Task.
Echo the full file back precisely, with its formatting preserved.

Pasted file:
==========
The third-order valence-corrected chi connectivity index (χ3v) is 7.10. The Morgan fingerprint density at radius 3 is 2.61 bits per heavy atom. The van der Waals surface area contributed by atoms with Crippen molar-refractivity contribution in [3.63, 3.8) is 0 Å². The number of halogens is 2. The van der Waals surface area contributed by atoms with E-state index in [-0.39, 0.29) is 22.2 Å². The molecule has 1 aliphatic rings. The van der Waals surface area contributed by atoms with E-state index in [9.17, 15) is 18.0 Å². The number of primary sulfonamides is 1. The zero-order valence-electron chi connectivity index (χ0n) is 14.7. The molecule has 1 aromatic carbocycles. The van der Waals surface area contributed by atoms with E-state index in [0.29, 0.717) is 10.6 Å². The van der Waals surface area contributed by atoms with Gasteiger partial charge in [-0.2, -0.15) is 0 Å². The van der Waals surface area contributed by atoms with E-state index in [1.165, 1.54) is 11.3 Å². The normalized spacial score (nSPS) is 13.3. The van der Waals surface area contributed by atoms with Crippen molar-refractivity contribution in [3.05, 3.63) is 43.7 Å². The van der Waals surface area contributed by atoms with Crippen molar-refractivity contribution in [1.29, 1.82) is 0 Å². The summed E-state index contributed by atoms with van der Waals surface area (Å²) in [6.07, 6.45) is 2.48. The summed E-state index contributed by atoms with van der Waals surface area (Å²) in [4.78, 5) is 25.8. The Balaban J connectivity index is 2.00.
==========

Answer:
The third-order valence-corrected chi connectivity index (χ3v) is 7.10. The Morgan fingerprint density at radius 3 is 2.61 bits per heavy atom. The van der Waals surface area contributed by atoms with Crippen molar-refractivity contribution in [3.63, 3.8) is 0 Å². The number of halogens is 2. The van der Waals surface area contributed by atoms with E-state index in [-0.39, 0.29) is 22.2 Å². The molecule has 1 aliphatic rings. The van der Waals surface area contributed by atoms with E-state index in [9.17, 15) is 18.0 Å². The number of primary sulfonamides is 1. The zero-order valence-electron chi connectivity index (χ0n) is 14.7. The molecule has 1 aromatic carbocycles. The van der Waals surface area contributed by atoms with E-state index in [0.29, 0.717) is 10.6 Å². The van der Waals surface area contributed by atoms with Gasteiger partial charge in [-0.2, -0.15) is 0 Å². The van der Waals surface area contributed by atoms with E-state index in [1.165, 1.54) is 11.3 Å². The normalized spacial score (nSPS) is 13.3. The van der Waals surface area contributed by atoms with Crippen molar-refractivity contribution in [3.05, 3.63) is 43.7 Å². The van der Waals surface area contributed by atoms with Crippen molar-refractivity contribution in [1.29, 1.82) is 0 Å². The summed E-state index contributed by atoms with van der Waals surface area (Å²) in [6.07, 6.45) is 2.48. The summed E-state index contributed by atoms with van der Waals surface area (Å²) in [4.78, 5) is 25.8. The Balaban J connectivity index is 2.00.